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Job Hunting 101 - What to Expect

March 1, 2011
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New grads in speech-language pathology and audiology have skills and knowledge that are increasingly in demand. The need for services from SLPs and audiologists continues to grow at each end of the age continuum. Greater recognition of the value of early intervention has raised service levels for preschool and school-aged children. The huge population of Baby Boomers about to enter their retirement years increases the number of people who may require services as a result of dementia, hearing loss, or strokes.

Good professional skills should be complemented by good ‘soft skills’ – e.g., good interpersonal skills, the ability to set priorities and to manage conflict. Assess your total ‘package’ of clinical and soft skills, select suitable jobs, and tailor your resume and cover letters so that employers can readily see that you meet their needs. Be sure to research companies before you apply to them for jobs. Contact people who know about the company, or who may have worked there themselves. Read the company’s website if it has one.

In your cover letter, make yourself stand out by expressing why you’re interested in the job, how you possess the skills required in that job, and how you will be a worthy addition to the company or clinic. Your resume should include your contact info, qualifications and experience, special achievements, professional association memberships, and certifications. It should be well-organized, uncluttered, and error-free. If you are considering a career in academia, you should prepare a curriculum vitae (CV), while those looking for work elsewhere will usually be asked to send a resume. Resumes are only a couple of pages long. CVs are longer, and include things such as publications, awards, presentations, committee memberships, research projects, and successful grant applications.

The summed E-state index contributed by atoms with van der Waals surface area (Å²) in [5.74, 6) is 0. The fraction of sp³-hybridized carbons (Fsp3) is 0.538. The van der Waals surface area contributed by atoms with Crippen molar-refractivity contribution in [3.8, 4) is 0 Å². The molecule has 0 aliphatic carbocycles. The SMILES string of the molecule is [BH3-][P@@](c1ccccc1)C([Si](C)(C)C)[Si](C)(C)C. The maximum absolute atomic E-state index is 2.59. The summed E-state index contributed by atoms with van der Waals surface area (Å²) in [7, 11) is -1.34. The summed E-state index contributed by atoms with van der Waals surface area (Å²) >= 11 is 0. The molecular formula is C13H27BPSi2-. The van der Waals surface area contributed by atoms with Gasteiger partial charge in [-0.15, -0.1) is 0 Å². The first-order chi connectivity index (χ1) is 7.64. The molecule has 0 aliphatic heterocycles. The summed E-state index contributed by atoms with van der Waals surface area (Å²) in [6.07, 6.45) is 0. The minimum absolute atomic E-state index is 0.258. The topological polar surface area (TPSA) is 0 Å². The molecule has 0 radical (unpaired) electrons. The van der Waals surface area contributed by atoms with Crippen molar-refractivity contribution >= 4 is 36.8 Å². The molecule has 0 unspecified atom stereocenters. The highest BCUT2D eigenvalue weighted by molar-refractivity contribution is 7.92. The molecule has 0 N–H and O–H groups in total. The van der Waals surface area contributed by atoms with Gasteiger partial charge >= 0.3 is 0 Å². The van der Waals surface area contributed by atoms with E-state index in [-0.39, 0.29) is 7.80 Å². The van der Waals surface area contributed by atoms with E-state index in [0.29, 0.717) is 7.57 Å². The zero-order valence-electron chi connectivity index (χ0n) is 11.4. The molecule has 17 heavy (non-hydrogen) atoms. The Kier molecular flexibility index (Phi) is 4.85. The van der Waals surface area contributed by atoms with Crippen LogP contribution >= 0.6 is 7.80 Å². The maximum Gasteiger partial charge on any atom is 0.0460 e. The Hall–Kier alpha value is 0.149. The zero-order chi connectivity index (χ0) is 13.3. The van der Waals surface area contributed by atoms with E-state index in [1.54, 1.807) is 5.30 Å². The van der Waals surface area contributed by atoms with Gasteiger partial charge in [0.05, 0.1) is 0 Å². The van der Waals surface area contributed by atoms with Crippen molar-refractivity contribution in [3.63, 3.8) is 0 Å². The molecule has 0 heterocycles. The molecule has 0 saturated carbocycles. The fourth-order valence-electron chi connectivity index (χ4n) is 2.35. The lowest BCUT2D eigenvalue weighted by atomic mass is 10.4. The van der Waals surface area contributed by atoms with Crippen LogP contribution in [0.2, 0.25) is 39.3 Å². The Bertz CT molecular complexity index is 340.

Remember that employers cannot ask questions about your race, age, religion, political affiliation, sexual orientation, marital or handicap status, gender, or national origin, in accordance with the Equal Employment Opportunity Law. So, remove information from your resume or CV that would provide them with that information, directly or indirectly.

If you apply in person, dress well, because you might run into your future boss in the reception area! Faxing and emailing resumes are also common practices, as is pasting your resume into an employer’s online job application page. Use a common file format, such as .pdf, when sending a digital resume or CV, unless the employer specifies another file format. Arrive 15 minutes early for interviews, be well-groomed, be polite to everyone, and dress professionally. Bring extra copies of your resume. Turn off personal electronic devices such as cell phones, during your interview.

Interviewers may ask about your skills and what you would do in certain situations (e.g., dealing with a difficult co-worker), what your goals are, what your strengths and weaknesses are, and why the position interests you. Show enthusiasm for the role and ask for more information about the job if necessary. The interview is the employer’s opportunity to evaluate your suitability, but it’s also your opportunity to learn about the company and your role in particular. The more you ask, the more informed you’ll be in deciding if the job is really what you want at this point in your career and personal life.

If the interview goes well, you will be asked for references. Your CFY mentor, co-workers, supervisors, and professors are all good possibilities. You may have brought a separate sheet of paper listing your references with you to the interview. However, you may realize that you’d like to use different references than the ones you listed on your reference sheet. Simply tell the interviewer that you’d be pleased to provide references, e.g., via phone or email, by the next day. Be sure to ask your references for their permission to use them as references and tell them about the job you’ve applied for.

Within a day or two of the interview, send a thank you note (written or emailed) to the interviewer(s) for taking the time to meet you. If the job still interests you, re-express your interest in the job, or perhaps clarify an answer you didn’t answer well during the interview. If you know in advance what kind of salary is offered for the job in that geographical region, then you will be prepared for salary negotiation. Weigh the salary offered against the benefits offered: sometimes flexibility in the benefit package (continuing education costs, child care, vacation time, 401K, health insurance, etc.) can offset a lower salary.

Finding the right job can take time, but it’s well worth the effort.